A familiar face from last year’s cruise on AEGEAN tWO, SAPPHIRE’s friendly Bulgarian host Trifon, was on hand to provide some tips about life on board, in addition to some recommendations for good beaches at our upcoming ports of call.


Off to dinner…


I’ll take two of these…


Hearty fish dish.


Baklava encore.

Entering shortly after 9:00, we were given a nice table for two in the aft section of the dining room. The menu was familiar but welcome, with virtually the same Greek night offerings from the IVORY. Bread plate doused in pungent olive oil, I ordered the avgolemono, two Greek salads, fresh perch in a marinara sauce, and baklava.


It takes a village. Festive folkloric dancing in the wee hours on board MV SAPPHIRE.

SAPPHIRE was at full capacity (well over 600 passengers on this cruise), so we headed to the Marco Polo Lounge, where a huge queue gathered for the second seating show. The program was identical in content to the first night on IVORY but with a completely different execution. One male singer, three female singers, a trio of female dancers (one, Irena, looks like a young Hedy Lamarr) and a pair of male dancers covered everything from “Padam, Padam” to “Proud Mary” and “New York, New York”, then stuck around for Greek folkloric song and dance with accompanying bouzouki player and band. As Trifon told us, Louis is very keen on not having pre-recorded performances, eschewing the big Broadway favorites for live, cabaret-style shows.

The decks were very windy, so we returned to the cabin for some rest at 1:00 AM.

Tuesday, September 2, 2008

Boat drill at 9:30 punctuated our first morning aboard SAPPHIRE as she hummed her way along the coast of Asia Minor. We began the day with an excellent cappuccino in Harry’s Bar followed by some Greek salad in the Cafe de Paris buffet. At approximately 1:00 PM, Rhodes appeared on our port side as SAPPHIRE turned northward toward Kos. This would be my first visit to the 25 mile long island with a population of 30,000.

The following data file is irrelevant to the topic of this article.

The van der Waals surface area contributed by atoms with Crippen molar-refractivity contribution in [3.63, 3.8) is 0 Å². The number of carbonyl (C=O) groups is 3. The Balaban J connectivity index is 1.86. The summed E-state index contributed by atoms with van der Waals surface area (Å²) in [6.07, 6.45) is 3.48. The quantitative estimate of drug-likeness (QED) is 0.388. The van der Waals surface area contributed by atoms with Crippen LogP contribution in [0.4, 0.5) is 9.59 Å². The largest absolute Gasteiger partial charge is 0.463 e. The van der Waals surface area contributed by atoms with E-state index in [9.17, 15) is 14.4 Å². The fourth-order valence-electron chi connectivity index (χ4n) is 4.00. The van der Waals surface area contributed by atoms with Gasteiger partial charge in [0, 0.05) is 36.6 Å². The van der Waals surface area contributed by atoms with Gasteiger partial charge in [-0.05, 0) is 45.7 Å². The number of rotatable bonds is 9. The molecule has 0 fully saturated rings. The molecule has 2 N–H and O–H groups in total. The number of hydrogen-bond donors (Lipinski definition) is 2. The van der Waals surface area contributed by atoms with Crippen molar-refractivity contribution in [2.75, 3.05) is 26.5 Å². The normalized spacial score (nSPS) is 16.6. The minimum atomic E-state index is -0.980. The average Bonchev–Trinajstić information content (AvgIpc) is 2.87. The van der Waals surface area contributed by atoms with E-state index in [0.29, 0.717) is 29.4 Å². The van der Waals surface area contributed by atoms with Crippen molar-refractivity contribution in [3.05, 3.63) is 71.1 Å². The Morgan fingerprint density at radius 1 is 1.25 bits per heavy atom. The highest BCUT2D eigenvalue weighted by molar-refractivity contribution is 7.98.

A good Kos ahead with lifering sheer.

Kos is supposedly where Hippocrates was born. It is home to the International Hippocratic Institute and Hippocratic Museum. The main town, also named Kos, was founded in 366 BC and was ruled by the Athenian Federation, the Roman Empire, the Byzantine Empire, and the Venetians before being sold to the Knight
s of St. John of Rhodes, who built a fortress at the harbor entrance in 1315. The Turks invaded shortly thereafter and held on to the island until 1912, when it was handed over to the Italians. During the second world war, it was taken over by the Germans, then ceded to Britain in 1945 before becoming part of Greece in 1947.


MV SAPPHIRE at Kos.

SAPPHIRE berthed adjacent to the ancient fortress at 3:00 PM. Stelios Ioannou’s EASY CRUISE LIFE (ex LEV TOLSTOY, NATASHA, PALMIRA, THE JASMINE) was on the other side of the terminal. Somehow, in her black and orange livery, this 1981 built 9,878 gt vessel actually looked smart and well proportioned, an amazing feat for what was once widely dismissed as an utterly ungainly, boxy ship.


Gangway at Kos.

We found momentary internet access at a cafe near the terminal, then walked along the charming marina to find another connection while also enjoying a Greek yogurt with honey and another cappuccino at the Dehaven Cafe. The colorful, gullet and yacht-lined waterfront was traversed with boatloads of tourists coming from and going to Bodrum, Turkey, a few short sea miles away.


Easy Cruises’ MV EASY CRUISE LIFE at Kos.

I finished my posting and took a walk around the harbor for a nice vantage of the EASY CRUISE LIFE and a hotel-fringed beach that stretched along the coast. Across the channel, a Seabourn ship was departing Bodrum and turning northward toward the Dardanelles. Somewhere in these waters, White Star Line’s RMS BRITANNIC, sister to the TITANIC, was torpedoed and sunk during the first world war.


Minaret at Kos.


Kos archaeological site.

On our way back to SAPPHIRE, we walked through part of the fortress, past a Roman archaeological site, a Byzantine mosque and through a park to the waterfront. Once back on board, I gave the ellipticals a twenty five minute run before heading out on deck to watch as our ship swung around and sailed off into the darkness for the island of Lesbos.


Second night spread in the dining room.

Buffets were offered in the dining room and up at Cafe de Paris, where we settled in for a wind-whipped meal featuring more Greek salad and a delicious marinated eggplant as well as various meats, rice, and potatoes.